Joyce: You're right. Toberlone and Nutella rule.

I just think the Brits should be a bit circumspect when they dis the chocolate bar that helped get Hitler off their backs.

Cleatus: You dah man, although, I'm not big on the swiss or belgian chocolates.

Just saw that Toblerone is made by Kraft Foods in Switzerland. Nutella is Italian-made, although wouldn't be surprised if one of the big food companies isn't behind that one, too.

I just got a box of Kirchmayr chocolate at the farmers market.It's quite delicious.

All chocolate is good chocolate IMHO. Except Nestle's. Again IMHO:)

I like Dove chocolate. The chocolate company Mars had that Mars Real Chocolate Relif Act a couple of months ago. It was reported on someone's blog. People got a free chocolate bar from them. I don't know if what they say is true or not.

Would the same solution work for snakeheads?

We used to live in Switzerland and thought Swiss chocolate was the best, then we traveled to Belgium and had to reconsider.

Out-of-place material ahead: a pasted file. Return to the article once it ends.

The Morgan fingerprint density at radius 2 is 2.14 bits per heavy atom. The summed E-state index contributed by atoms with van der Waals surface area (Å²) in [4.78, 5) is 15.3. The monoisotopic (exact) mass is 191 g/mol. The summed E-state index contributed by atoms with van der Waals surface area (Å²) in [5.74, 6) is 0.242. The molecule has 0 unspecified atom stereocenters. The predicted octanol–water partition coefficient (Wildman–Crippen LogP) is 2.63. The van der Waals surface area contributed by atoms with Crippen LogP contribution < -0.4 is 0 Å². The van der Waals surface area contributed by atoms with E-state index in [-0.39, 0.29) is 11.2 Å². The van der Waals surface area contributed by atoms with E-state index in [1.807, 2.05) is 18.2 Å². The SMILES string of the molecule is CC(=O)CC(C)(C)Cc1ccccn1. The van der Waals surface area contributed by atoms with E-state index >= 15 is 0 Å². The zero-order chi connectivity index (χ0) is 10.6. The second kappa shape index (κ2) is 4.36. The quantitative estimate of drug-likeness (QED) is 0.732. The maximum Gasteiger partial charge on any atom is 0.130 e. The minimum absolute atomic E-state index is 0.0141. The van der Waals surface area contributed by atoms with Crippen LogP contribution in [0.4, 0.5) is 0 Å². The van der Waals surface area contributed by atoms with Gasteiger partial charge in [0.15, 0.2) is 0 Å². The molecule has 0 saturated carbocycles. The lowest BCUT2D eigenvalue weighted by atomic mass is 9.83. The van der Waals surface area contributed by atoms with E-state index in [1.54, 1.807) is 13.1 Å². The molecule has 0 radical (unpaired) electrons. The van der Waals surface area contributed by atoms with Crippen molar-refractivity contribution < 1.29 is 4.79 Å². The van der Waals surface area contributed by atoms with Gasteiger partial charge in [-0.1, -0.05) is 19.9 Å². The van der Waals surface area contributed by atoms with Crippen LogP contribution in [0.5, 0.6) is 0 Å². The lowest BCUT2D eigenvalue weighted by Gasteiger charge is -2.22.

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About this blog
Richard Gorelick was appointed The Baltimore Sun's restaurant critic in September 2010. Before joining the paper staff fulltime, he contributed freelance criticism and features articles about food to area and regional publications. Along the way, he dispatched for short-distance trucking companies, shilled for cultural non-profits, and assisted in cognitive neurology research – never the subject, always the control.

He takes restaurants seriously but not himself, and his favorite restaurant is the one you love, too.